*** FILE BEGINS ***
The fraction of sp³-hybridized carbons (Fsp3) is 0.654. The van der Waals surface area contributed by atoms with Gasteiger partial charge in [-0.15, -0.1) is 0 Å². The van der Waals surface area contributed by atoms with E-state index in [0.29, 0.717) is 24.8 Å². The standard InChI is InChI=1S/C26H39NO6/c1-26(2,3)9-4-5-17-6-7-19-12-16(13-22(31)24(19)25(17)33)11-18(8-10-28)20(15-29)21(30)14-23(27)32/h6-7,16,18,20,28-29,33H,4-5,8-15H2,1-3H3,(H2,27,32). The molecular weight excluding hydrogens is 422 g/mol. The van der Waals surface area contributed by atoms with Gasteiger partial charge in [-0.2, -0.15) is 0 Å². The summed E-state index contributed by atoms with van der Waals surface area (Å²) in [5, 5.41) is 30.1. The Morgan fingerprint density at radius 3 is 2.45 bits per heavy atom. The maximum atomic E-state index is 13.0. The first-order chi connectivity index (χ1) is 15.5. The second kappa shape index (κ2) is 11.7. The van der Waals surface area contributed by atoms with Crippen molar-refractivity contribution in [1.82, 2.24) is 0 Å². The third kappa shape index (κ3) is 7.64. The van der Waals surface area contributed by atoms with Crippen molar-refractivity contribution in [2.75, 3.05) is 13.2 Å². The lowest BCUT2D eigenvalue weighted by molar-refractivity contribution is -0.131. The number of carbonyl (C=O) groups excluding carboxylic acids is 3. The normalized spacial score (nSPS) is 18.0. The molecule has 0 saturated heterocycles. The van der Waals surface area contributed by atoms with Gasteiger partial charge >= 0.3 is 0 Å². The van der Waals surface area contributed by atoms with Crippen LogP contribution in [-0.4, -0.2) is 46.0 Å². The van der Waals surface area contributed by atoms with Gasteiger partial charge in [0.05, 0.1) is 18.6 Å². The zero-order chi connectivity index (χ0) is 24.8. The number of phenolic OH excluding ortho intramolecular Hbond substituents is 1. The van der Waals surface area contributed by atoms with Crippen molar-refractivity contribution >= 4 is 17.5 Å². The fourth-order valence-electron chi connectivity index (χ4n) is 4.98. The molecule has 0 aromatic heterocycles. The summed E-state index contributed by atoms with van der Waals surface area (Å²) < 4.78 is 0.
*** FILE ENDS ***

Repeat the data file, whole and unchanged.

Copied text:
The fraction of sp³-hybridized carbons (Fsp3) is 0.654. The van der Waals surface area contributed by atoms with Gasteiger partial charge in [-0.15, -0.1) is 0 Å². The van der Waals surface area contributed by atoms with E-state index in [0.29, 0.717) is 24.8 Å². The standard InChI is InChI=1S/C26H39NO6/c1-26(2,3)9-4-5-17-6-7-19-12-16(13-22(31)24(19)25(17)33)11-18(8-10-28)20(15-29)21(30)14-23(27)32/h6-7,16,18,20,28-29,33H,4-5,8-15H2,1-3H3,(H2,27,32). The molecular weight excluding hydrogens is 422 g/mol. The van der Waals surface area contributed by atoms with Gasteiger partial charge in [-0.2, -0.15) is 0 Å². The summed E-state index contributed by atoms with van der Waals surface area (Å²) in [5, 5.41) is 30.1. The Morgan fingerprint density at radius 3 is 2.45 bits per heavy atom. The maximum atomic E-state index is 13.0. The first-order chi connectivity index (χ1) is 15.5. The second kappa shape index (κ2) is 11.7. The van der Waals surface area contributed by atoms with Crippen molar-refractivity contribution in [1.82, 2.24) is 0 Å². The third kappa shape index (κ3) is 7.64. The van der Waals surface area contributed by atoms with Crippen molar-refractivity contribution in [2.75, 3.05) is 13.2 Å². The lowest BCUT2D eigenvalue weighted by molar-refractivity contribution is -0.131. The number of carbonyl (C=O) groups excluding carboxylic acids is 3. The normalized spacial score (nSPS) is 18.0. The molecule has 0 saturated heterocycles. The van der Waals surface area contributed by atoms with Gasteiger partial charge >= 0.3 is 0 Å². The van der Waals surface area contributed by atoms with Crippen LogP contribution in [-0.4, -0.2) is 46.0 Å². The van der Waals surface area contributed by atoms with Gasteiger partial charge in [0.05, 0.1) is 18.6 Å². The zero-order chi connectivity index (χ0) is 24.8. The number of phenolic OH excluding ortho intramolecular Hbond substituents is 1. The van der Waals surface area contributed by atoms with Crippen molar-refractivity contribution >= 4 is 17.5 Å². The fourth-order valence-electron chi connectivity index (χ4n) is 4.98. The molecule has 0 aromatic heterocycles. The summed E-state index contributed by atoms with van der Waals surface area (Å²) < 4.78 is 0.